Original comic books are one thing — I can’t speak to those because I never read them. But in cinema, Captain Marvel is clearly Marvel’s answer to DC’s Wonder Womanand, honestly, the two films average out to being roughly equal quality. Where Wonder Woman faltered is in the areas where Captain Marvel excels, and vice versa. For instance: the opening sequence of Wonder Woman actually was wonderful, and made us all wish the entire story could have taken place on that island of Themyscira. Captain Marvel, on the other hand, is quite deliberately incomprehensible in its opening sequences, the puzzle pieces only coming together for the viewer at the same time they do for the title character.

But! Wonder Woman’s fatal flaw — and this is hardly specific to that movie; it’s a flaw of far too many superhero movies — is the so-called “climactic” battle between hero and villain causing untold collateral damage at the end. Humor, used consistently and effectively, is arguably Captain Marvel, and it very nearly turns that particular trope into a punch line.

Maybe it’s not fair to compare this to Wonder Woman so much, except for the unfortunate thing they both have in common that sets it apart from other films: not only is the superhero at its center a woman, but in both cases they were subject to ridiculously overt, sexist backlash. Well, I am happy to report that both movies are laughing all the way to the bank.

That said, Captain Marvel has less to say about so-called “girl power,” the character’s womanhood being comparatively incidental. Now, to be sure, there are feminist nods here and there: a brief scene in which some schmo on a motorcycle suggests our hero “give me a smile”; a supporting character bristling at being called “young lady”; the 90s-rock-heavy soundtrack featuring No Doubt’s “Just a Girl” during a pivotal fight scene. But nods is all they are, and they are seamlessly woven into the narrative.

Captain Marvel does have a bit of magic to it, in that it’s open to meaning whatever audiences want it to mean to them. Maybe I’m just a big softy, but I actually got slightly teary at a montage of Captain Marvel’s alter ego Carol Danvers (a well cast Brie Larson) getting up after being nearly defeated by challenges throughout her childhood and young adulthood. It was a rare moment for a superhero movie, in which it offers something truly inspiring. Few others outside of Wonder Woman or (the admittedly far superior) Black Panther have managed such a thing.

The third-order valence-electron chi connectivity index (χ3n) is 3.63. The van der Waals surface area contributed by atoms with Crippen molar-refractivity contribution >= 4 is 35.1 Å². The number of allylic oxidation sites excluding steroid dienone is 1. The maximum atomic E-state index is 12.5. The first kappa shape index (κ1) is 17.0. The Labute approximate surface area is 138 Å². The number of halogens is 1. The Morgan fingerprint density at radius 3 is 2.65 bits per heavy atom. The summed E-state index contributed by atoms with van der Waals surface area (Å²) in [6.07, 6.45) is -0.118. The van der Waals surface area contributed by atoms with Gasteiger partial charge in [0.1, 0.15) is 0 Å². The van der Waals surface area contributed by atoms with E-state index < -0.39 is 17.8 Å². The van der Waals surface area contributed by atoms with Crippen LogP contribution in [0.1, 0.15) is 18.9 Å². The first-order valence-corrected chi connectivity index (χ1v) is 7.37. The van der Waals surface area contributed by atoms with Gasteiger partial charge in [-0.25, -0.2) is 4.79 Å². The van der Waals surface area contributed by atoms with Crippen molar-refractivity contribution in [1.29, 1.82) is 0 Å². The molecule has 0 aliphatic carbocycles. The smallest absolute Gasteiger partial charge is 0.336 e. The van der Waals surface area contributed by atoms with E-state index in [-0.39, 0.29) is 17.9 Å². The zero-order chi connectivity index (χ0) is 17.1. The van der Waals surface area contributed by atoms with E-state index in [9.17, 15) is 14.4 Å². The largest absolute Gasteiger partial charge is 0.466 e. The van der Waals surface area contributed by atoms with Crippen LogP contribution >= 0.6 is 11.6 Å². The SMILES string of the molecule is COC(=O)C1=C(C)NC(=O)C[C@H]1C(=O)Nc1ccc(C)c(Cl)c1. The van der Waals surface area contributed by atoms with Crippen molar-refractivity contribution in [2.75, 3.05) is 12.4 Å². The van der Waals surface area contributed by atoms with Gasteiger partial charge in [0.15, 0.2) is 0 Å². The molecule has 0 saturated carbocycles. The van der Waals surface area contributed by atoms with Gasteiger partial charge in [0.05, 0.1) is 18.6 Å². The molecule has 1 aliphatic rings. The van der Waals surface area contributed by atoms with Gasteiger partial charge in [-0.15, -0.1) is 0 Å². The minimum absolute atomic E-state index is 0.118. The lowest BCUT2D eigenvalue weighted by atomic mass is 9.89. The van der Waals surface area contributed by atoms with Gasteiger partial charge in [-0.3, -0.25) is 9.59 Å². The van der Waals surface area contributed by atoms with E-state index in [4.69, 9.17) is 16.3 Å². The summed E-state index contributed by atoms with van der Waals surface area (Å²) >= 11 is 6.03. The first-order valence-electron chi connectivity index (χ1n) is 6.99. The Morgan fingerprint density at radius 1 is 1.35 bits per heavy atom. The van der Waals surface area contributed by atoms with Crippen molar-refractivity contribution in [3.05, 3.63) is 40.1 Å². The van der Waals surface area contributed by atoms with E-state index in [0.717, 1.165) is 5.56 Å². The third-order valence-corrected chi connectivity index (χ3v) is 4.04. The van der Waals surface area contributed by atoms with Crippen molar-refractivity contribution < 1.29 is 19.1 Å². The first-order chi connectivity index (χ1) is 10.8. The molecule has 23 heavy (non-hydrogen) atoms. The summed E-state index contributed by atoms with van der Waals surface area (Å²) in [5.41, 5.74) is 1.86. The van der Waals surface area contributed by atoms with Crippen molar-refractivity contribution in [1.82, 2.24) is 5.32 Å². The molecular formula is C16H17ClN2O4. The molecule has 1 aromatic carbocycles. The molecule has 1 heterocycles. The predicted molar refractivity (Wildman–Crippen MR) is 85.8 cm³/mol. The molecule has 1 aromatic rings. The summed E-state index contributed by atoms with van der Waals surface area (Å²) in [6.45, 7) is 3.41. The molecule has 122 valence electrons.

As for the actual story here — it’s . . . fine. There are no particularly huge faults within the context of what this movie is, but neither does it stand out from most vantage points. There is a fun bit of cleverness, with its setting in the mid-nineties, and thereby serving as a sort of prequel to everything we have seen so far in the Marvel Cinematic Universe. We get to find out how Nick Fury got that eye patch, for example.

Speaking of which, that brings us to the special effects, which are actually pretty impressive. Samuel L. Jackson and Clark Gregg are both digitally de-aged for this movie, and that particular effect is uncanny. Some have said too much so — getting into pseudo-creepy “uncanny valley” territory — but I kept paying close attention to Samuel L. Jackson’s face in particular, the texture of his skin and how it shone in different shades of life, and found myself consistently impressed. There are other moments when characters are clearly being animated by CGI, so the overall effects job is not exactly perfect. But it veers between serviceable to amazing at times.

The same goes for Goose the cat, by far my favorite character in this movie — in fact, I would say he’s worth the price of admission alone — given my doubts when I heard some shots of the animal are CGI and in some cases it’s even a “realistic” puppet cat. Well, guess what? I could not readily see when a puppet cat was being used. And when CGI is detectable, it’s understandable, and often in service of well-used humor. And just trust me on this one: that cat has brings some delightful surprises. Especially at the end of the credits.

Getting back to the Wonder Woman parallels, there is even one for the Robin Wright role: in this movie, the “mentor woman” role is filled by Annette Bening. She is always a delight to see, although she is given so little meat to chew on here that it’s clearly just a paycheck job for her. When it comes to true nuance in performance, that pretty much all falls to Larson, although a sliver of it also goes to another character with shifting position in her life, played by a buffed up Jude Law.